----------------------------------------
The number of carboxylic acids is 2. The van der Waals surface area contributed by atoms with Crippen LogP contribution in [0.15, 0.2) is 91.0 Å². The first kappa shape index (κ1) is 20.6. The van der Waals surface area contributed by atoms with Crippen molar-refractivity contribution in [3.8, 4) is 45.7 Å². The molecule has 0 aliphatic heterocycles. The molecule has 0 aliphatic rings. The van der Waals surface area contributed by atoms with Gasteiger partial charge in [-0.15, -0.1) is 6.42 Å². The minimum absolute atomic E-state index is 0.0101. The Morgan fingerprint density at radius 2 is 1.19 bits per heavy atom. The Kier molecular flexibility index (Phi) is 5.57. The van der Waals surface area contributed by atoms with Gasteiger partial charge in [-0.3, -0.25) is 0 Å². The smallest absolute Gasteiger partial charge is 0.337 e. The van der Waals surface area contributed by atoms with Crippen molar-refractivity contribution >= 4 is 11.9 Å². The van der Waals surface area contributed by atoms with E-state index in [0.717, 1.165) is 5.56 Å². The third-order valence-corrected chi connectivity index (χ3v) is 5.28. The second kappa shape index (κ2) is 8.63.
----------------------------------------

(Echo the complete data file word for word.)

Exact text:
The number of carboxylic acids is 2. The van der Waals surface area contributed by atoms with Crippen LogP contribution in [0.15, 0.2) is 91.0 Å². The first kappa shape index (κ1) is 20.6. The van der Waals surface area contributed by atoms with Crippen molar-refractivity contribution in [3.8, 4) is 45.7 Å². The molecule has 0 aliphatic heterocycles. The molecule has 0 aliphatic rings. The van der Waals surface area contributed by atoms with Gasteiger partial charge in [-0.15, -0.1) is 6.42 Å². The minimum absolute atomic E-state index is 0.0101. The Morgan fingerprint density at radius 2 is 1.19 bits per heavy atom. The Kier molecular flexibility index (Phi) is 5.57. The van der Waals surface area contributed by atoms with Gasteiger partial charge in [-0.3, -0.25) is 0 Å². The smallest absolute Gasteiger partial charge is 0.337 e. The van der Waals surface area contributed by atoms with Crippen molar-refractivity contribution >= 4 is 11.9 Å². The van der Waals surface area contributed by atoms with E-state index in [0.717, 1.165) is 5.56 Å². The third-order valence-corrected chi connectivity index (χ3v) is 5.28. The second kappa shape index (κ2) is 8.63.